The state government saved itself some severe embarrassment by knuckling to the belligerent demand of legislators clamouring for suspending Assistant Police Inspector Sachin Suryavanshi on Monday, MiD DAY has learnt.
Legislators cutting across party lines had decided to boycott proceedings of the ongoing budget session of the state legislature in case the government did not yield to their demand of suspending the traffic cop, who was thrashed by MLAs in Vidhan Bhavan on March 19.
API Suryavanshi had earlier fined MLA Kshitij Thakur for speeding on the sea link, resulting in the face-off. The brawl rapidly ballooned into an issue where the prestige of legislators was seen to be at stake, with members repeatedly disrupting house proceedings over the matter.
For five days after the incident which saw two MLAs suspended the day after - the question of status and self-esteem of legislators hijacked all business in Vidhan Bhavan. The government had to finally succumb to the pressure from MLAs and MLCs. “Had API Suryavanshi not been suspended, the entire police force would have celebrated it as a victory where five of our colleagues were suspended for beating the cop,” said a senior MLA from Congress.
The lawmakers are foaming that despite 23 circulars issued by the state till date, directing government employees and police to give due respect to legislators and MPs, their bearing remains unchanged. Most legislators were seen complaining against babus and cops for being rude and heedless. On Monday morning, all-parties members decided not to participate in the proceedings of the state assembly and state council if the government rebuffed their demand.
“The legislators had kept their decision to boycott proceedings under wraps, except communicating it to Chief Minister Prithviraj Chavan, Home Minister RR Patil and Minister of Cooperation and Parliamentary Affairs Harshwardhan Patil,” an MLA said. “We did not want the government to face any ignominy by making the decision to skip the budget discussion public,” he added.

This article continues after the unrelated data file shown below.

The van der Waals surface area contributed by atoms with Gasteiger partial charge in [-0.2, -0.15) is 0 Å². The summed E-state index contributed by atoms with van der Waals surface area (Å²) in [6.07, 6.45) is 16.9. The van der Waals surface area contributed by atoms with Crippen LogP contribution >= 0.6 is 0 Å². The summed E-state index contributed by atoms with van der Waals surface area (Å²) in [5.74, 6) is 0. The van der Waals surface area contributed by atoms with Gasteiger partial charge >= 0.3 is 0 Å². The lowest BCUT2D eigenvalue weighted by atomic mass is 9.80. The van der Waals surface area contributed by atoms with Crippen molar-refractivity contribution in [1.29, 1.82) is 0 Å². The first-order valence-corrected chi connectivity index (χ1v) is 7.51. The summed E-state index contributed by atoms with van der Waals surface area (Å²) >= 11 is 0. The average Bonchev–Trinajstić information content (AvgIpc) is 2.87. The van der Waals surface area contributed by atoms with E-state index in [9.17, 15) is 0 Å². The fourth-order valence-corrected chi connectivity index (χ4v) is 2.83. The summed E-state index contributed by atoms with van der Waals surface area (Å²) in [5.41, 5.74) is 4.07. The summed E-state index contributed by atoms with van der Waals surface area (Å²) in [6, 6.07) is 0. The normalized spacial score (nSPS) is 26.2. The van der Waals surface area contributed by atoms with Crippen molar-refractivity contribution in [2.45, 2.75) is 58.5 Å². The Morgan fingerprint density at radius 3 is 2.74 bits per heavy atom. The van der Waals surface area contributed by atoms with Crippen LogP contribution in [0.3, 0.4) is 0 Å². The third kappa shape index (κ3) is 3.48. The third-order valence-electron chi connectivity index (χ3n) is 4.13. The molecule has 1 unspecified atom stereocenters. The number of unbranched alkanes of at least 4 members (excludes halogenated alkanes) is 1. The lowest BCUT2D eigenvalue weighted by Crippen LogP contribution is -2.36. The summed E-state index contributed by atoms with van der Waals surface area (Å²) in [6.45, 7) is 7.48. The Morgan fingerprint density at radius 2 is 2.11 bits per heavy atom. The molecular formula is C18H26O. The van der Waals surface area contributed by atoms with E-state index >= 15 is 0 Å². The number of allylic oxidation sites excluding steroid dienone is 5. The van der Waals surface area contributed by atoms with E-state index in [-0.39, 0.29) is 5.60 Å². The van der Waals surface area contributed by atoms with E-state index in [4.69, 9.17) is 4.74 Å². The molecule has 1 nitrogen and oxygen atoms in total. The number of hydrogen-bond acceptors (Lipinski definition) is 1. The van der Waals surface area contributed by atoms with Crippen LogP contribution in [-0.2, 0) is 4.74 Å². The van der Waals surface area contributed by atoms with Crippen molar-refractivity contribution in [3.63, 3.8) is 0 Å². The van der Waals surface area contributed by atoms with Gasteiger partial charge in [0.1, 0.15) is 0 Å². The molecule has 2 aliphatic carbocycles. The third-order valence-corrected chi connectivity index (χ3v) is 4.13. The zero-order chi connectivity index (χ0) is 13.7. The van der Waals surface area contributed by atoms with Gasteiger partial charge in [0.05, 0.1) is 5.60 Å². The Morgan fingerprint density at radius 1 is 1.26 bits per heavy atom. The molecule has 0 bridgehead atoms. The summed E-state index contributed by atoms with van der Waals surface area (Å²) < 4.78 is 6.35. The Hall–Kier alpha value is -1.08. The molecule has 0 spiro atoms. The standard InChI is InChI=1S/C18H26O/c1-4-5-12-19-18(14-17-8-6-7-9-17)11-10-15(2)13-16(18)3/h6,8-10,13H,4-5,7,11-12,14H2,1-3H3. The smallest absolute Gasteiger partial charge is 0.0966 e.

According to him, the state administration and the police just do not care about them. It was only after an initiative by Assembly Speaker Dilip Walse Patil that the state issued a comprehensive circular with clear guidelines in June 2011, merging the 22 circulars that preceded it since June, 1964.
The 10-page guidelines contain the dos and don’ts, and prescribe punishment for dereliction of duty. “Despite the latest circular, most legislators continue to face insults by babus and police routinely,” the MLA said.
Senior NCP MLA Shashikant Shinde, who represents Koregaon, Satara said, “Even senior officials such as collectors show scant respect towards elected representatives. It hurts an MLA who represents a constituency with a population of three to four lakh people.”
After a slew of complaints by legislators about insults and unfair treatment meted out to them by state officials including government and semi-government employees and the police, the state legislature’s committee on privileges took a serious note of the matter. It suggested a few guidelines that state departments must follow and inculcate in trainees:
>> The employees will treat legislators and MPs in a good manner
>> They will show respect for the issues put forward by legislators and help resolve them
>> They will accord priority for appointments and meetings
>> Legislators, MPs will be invited for all the official functions. Their letters will be duly acknowledged by senior officials and ministers. The final reply should be given within two months
>> Any failure will invite disciplinary action
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